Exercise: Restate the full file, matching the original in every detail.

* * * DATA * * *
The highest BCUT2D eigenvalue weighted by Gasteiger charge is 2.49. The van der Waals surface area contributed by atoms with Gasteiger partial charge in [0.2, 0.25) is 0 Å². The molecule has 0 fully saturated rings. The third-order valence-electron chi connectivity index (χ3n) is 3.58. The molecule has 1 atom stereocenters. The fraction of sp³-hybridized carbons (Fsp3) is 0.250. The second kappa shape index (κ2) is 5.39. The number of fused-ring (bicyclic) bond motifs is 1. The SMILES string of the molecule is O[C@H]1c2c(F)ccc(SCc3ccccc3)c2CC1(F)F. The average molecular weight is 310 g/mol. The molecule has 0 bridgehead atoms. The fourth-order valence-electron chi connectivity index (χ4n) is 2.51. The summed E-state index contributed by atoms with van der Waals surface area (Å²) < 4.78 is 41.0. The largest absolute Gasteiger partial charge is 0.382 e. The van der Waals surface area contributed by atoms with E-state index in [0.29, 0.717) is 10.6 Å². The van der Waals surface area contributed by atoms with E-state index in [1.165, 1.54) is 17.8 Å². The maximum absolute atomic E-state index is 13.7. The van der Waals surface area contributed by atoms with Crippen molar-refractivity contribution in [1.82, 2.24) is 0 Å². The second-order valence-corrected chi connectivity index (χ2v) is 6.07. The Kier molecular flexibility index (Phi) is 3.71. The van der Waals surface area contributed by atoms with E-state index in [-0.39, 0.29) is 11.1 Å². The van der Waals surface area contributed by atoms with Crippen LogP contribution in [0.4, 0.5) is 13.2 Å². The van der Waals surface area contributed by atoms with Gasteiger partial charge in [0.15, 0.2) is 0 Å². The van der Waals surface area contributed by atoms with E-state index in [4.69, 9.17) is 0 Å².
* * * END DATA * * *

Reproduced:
The highest BCUT2D eigenvalue weighted by Gasteiger charge is 2.49. The van der Waals surface area contributed by atoms with Gasteiger partial charge in [0.2, 0.25) is 0 Å². The molecule has 0 fully saturated rings. The third-order valence-electron chi connectivity index (χ3n) is 3.58. The molecule has 1 atom stereocenters. The fraction of sp³-hybridized carbons (Fsp3) is 0.250. The second kappa shape index (κ2) is 5.39. The number of fused-ring (bicyclic) bond motifs is 1. The SMILES string of the molecule is O[C@H]1c2c(F)ccc(SCc3ccccc3)c2CC1(F)F. The average molecular weight is 310 g/mol. The molecule has 0 bridgehead atoms. The fourth-order valence-electron chi connectivity index (χ4n) is 2.51. The summed E-state index contributed by atoms with van der Waals surface area (Å²) < 4.78 is 41.0. The largest absolute Gasteiger partial charge is 0.382 e. The van der Waals surface area contributed by atoms with E-state index in [0.29, 0.717) is 10.6 Å². The van der Waals surface area contributed by atoms with E-state index in [1.165, 1.54) is 17.8 Å². The maximum absolute atomic E-state index is 13.7. The van der Waals surface area contributed by atoms with Crippen molar-refractivity contribution in [1.82, 2.24) is 0 Å². The second-order valence-corrected chi connectivity index (χ2v) is 6.07. The Kier molecular flexibility index (Phi) is 3.71. The van der Waals surface area contributed by atoms with E-state index in [-0.39, 0.29) is 11.1 Å². The van der Waals surface area contributed by atoms with Crippen LogP contribution in [0.4, 0.5) is 13.2 Å². The van der Waals surface area contributed by atoms with Gasteiger partial charge in [0.15, 0.2) is 0 Å². The van der Waals surface area contributed by atoms with E-state index in [4.69, 9.17) is 0 Å².